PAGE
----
Hitler Takes Vienna with a monologue at the Brockley Jack


The anniversary of the outbreak of World War Two is dramatically remembered in Howard Colyer’s 1938 – Hitler Takes Vienna, opening at the Brockley Jack Studio Theatre this September.

Colyer, the theatre’s writer in residence, has adapted Joseph Roth’s The Emperor’s Tomb for a new play exploring a defining moment in European history.

Late in the evening on March 11, 1938, a man sits in a Jewish bar in Vienna as the German army invades Austria. The other guests flee – as does the owner – but he remains to contemplate his past and his future: bleak though that may be.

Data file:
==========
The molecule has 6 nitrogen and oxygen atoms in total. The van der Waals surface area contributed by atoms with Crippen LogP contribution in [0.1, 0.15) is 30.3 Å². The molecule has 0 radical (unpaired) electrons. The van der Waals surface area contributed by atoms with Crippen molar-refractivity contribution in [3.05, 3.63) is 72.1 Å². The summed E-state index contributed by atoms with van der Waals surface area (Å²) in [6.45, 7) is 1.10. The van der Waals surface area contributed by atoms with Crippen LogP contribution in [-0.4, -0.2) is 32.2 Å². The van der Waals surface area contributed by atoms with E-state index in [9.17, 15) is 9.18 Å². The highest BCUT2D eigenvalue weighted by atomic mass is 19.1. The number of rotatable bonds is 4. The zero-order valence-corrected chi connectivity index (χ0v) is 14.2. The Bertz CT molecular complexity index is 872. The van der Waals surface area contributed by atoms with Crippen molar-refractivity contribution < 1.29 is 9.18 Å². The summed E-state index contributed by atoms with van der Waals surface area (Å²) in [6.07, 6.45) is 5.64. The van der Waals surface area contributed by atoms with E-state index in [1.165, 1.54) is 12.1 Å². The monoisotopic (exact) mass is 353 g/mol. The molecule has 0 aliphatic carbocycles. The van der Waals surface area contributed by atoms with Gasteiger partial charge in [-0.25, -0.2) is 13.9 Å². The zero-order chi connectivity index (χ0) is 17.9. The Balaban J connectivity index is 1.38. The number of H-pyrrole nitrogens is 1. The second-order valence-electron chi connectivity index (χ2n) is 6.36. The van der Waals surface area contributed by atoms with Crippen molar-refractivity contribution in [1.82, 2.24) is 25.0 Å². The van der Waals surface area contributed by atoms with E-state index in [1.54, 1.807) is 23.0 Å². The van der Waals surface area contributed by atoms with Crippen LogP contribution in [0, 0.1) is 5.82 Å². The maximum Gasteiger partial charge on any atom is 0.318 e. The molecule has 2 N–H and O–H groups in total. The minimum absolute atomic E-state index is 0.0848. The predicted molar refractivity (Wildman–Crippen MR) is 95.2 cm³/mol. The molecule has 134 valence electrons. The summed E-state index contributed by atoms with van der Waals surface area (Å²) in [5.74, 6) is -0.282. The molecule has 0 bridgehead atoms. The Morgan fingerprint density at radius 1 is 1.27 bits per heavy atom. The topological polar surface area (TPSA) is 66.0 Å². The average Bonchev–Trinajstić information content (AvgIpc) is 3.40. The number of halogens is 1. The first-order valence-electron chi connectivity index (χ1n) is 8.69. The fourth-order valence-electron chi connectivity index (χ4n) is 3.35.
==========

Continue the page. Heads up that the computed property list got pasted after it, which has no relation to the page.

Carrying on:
After five years of ranting Hitler has crossed over. He’s returned to his native land. Hitler the Austrian – the German leader – is marching home with a grey, grim army. Is this the start of a new war?

David Bromley
David Bromley

1938 is a dramatic monologue, directed by Kate Bannister, artistic director of the Jack, and performed by David Bromley.

Howard Colyer is the resident playwright at the Jack Studio. His recent plays include: Without Reluctance and Without Relief (2015), Boris Godunov (2015) and Diary of a Madman (2014).

This is the fifth play by Howard Colyer that David Bromley has been involved with.

His other theatre work includes The Mousetrap (St Martin’s Theatre), Time And The Conways (Old Vic and Royal Alexandra, Toronto), Dangerous Obsession (Leeds Grand, and Ashcroft Theatre), and Don’t Dress For Dinner (Wimbledon Theatre, and Devonshire Park Theatre).

Ballast Theatre is staging the monologue from September 1-5 at the south London venue.

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